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On The Rise

This winter's heavy snowfall will mean more bugs and higher water levels

Mike W. Bryant
Northern News Services

Yellowknife (May 16/01) - It's too early to tell, but stocking up on mosquito repellant might not be a bad idea if water levels continue to rise.

According to Murray Jones, supervisor for NWT/Nunavut Area Water Survey of Canada, last winter's heavy snowfall may culminate into near record water levels in many of the lakes and rivers around the Yellowknife area.

"1999 was as a very high water level year, so we're right on track for that," Jones said.

Spring melt flowing into watershed basins North of Yellowknife indicate a 35 per cent increase in snowfall over last year, explained Jones.

"It looks like Prosperous (Lake) will be higher than last year and the same for Prelude Lake," Jones said.

"Most of the guys skidooing around there would know that, and everyone knows we sure got a pile of snow."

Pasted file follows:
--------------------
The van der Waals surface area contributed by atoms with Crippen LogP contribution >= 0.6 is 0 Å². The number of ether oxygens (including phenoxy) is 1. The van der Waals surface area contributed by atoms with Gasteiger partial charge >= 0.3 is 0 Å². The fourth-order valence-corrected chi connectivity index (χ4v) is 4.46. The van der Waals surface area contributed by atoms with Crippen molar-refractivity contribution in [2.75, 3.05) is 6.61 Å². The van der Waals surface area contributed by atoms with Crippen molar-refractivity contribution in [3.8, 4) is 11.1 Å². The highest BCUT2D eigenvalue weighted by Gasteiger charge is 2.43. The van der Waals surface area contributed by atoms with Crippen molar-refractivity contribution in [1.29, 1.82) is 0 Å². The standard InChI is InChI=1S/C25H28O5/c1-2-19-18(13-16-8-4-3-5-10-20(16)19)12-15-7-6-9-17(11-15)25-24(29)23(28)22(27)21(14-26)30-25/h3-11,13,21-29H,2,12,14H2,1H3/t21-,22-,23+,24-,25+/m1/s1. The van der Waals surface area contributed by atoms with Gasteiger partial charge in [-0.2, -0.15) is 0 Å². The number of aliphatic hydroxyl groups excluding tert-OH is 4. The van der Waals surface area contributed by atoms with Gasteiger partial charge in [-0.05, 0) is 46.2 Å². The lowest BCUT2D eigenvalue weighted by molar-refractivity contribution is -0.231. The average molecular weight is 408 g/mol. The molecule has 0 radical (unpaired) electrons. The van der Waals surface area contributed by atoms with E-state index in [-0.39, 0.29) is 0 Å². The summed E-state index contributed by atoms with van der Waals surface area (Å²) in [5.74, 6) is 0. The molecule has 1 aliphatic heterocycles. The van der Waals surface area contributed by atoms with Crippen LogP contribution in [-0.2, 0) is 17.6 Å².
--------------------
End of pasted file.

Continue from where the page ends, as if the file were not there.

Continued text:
While lake and river levels in the North Slave basin are likely to be higher than normal this year, Jones does not expect this to have much of an impact for water levels on Great Slave Lake.

"Its influence comes from the Peace River and Slave River," Jones said.

Run-off flowing into the Beaulieu or Yellowknife Rivers simply does not compare to volume coming out of the Slave River, Jones said.

Snowfall in Northern Alberta and Saskatchewan, which feeds the Slave River, has not been as prevalent as that which occurred around Yellowknife over the winter. Still, water levels in Great Slave Lake are expected to be slightly higher this year than they were the year before.

"It's above where it was in the same period last year by about one tenth of a meter," Jones said.

Nonetheless, around Yellowknife water levels are higher, and that can only mean one thing.

"There will likely be more bugs," Jones laughed, "but that's out of our control."

Yet, according to Jones, having higher water levels is not all that bad.

"It recharges the river systems," Jones said. "There's a lot more moisture in the soil to start off the fire season."